British Gymnastics is calling on the UK Government to provide additional funding to the sports sector to support a growing number of gymnastics clubs struggling to remain afloat.
Financial difficulties are being faced by clubs up and down the country as a result of the pandemic which began last March. Clubs have operated with limited capacity for the most part, but in the strictest lockdowns, gymnasts have been unable to attend their regular sessions. The financial implications of this have meant that many clubs are close to breaking point.
We wanted to highlight why more needs to be done and why additional financial support is required to ensure many can survive.
Through surveys completed by British Gymnastics member clubs, 73% of respondents reported that their club was currently at critical risk. of those clubs, 55% reported that at the time of the survey, their financial situation threatens close of their facility. We are calling on government to ensure this does not happen.
If those clubs were to shut their doors, we estimate more than 82,000 participants would be unable to attend gymnastics sessions, and several hundred coaches and club officials would be out of employment.
These figures alone are difficult to read, but it is the reality many clubs are facing.
MK Springers are a club based in Milton Keynes and are one of many struggling to see a way through the very latest lockdown.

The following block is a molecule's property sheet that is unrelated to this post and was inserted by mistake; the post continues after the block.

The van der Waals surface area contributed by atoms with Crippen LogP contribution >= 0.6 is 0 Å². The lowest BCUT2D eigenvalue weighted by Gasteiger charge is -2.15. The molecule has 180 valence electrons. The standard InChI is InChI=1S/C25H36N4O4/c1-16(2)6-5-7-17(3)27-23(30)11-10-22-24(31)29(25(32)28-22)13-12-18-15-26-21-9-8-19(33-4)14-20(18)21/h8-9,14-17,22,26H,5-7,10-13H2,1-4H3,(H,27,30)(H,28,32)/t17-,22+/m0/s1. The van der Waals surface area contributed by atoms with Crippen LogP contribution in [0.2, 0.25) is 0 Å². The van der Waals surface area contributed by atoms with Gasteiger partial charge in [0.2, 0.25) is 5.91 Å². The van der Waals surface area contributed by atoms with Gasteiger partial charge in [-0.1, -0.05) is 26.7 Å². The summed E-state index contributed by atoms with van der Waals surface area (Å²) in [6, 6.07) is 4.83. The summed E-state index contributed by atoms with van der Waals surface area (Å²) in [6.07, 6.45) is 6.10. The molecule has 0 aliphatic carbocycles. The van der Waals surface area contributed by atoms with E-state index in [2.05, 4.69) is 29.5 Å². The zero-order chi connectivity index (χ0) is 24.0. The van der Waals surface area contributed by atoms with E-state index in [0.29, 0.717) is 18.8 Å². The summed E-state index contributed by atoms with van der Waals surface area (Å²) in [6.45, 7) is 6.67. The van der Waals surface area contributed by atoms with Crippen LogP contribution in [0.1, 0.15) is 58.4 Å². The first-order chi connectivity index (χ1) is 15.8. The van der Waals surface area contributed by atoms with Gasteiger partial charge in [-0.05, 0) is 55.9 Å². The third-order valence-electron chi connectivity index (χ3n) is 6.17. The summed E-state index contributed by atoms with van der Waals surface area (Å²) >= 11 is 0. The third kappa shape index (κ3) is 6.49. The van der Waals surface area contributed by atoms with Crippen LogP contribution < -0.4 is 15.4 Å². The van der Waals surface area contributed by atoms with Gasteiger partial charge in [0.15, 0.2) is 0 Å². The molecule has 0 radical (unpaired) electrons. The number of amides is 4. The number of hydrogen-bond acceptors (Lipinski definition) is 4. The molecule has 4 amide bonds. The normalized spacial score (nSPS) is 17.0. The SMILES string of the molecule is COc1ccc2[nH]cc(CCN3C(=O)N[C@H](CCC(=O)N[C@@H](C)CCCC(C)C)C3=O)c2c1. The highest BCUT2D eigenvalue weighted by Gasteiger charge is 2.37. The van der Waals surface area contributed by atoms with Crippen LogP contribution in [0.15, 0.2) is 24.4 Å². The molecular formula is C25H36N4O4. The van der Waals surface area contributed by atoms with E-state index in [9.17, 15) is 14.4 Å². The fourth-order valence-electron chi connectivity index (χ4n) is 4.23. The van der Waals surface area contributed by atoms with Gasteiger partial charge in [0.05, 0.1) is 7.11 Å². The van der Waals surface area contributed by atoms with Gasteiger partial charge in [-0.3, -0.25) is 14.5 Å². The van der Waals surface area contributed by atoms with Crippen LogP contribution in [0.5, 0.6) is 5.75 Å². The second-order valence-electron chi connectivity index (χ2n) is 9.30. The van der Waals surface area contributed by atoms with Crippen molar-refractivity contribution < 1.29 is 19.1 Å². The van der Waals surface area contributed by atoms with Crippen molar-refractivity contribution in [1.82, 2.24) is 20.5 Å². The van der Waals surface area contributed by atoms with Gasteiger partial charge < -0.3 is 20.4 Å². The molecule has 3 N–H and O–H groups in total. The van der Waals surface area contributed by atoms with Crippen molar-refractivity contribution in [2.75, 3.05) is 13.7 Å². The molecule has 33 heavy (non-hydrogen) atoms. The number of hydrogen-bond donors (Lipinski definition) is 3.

Felicity Candler-O’Donnell, Club Manager at MK Springers said: “Since the first lockdown our membership has fallen by a third, from 1,000 in March down to 650 today.
“Even though we were closed from the end of March through to the end of July, our customers remained very loyal. We asked them to continue paying half fees on a voluntary basis, if they could afford it, and the response was fantastic.”
As well as support from current members, the club have managed to successfully secure two separate grants, totalling nearly £15,000. This included £10,000 from Sport England’s Recovery Grant during the first lockdown, which helped to see through the initial closure of the club’s doors. The club have also made applications for further grants which are pending approval.
Despite this, almost a year on, and similarly to many clubs in the UK, MK Springers require further support to get through this incredibly difficult period. The losses made each month are adding up, and the stark reality is that without financial support, the club may have to close.
Felicity added: “We’ve been unable to offer birthday parties and our half-term holiday club was understandably very poorly attended. These used to be a very profitable part of our offering. Our work in local schools has evaporated and we have had to severely limit the numbers attending our Parent & Toddler classes.
“When we reopened, we had to ask most of our staff to remain on part-time furlough.
“Our monthly turnover is about half of what it was a year ago. This means we are currently losing money even when we are open.
“We do have some cash in reserves but if lockdown continues beyond March then we will face having to shut the club by June 2021, which is a very sobering thought.”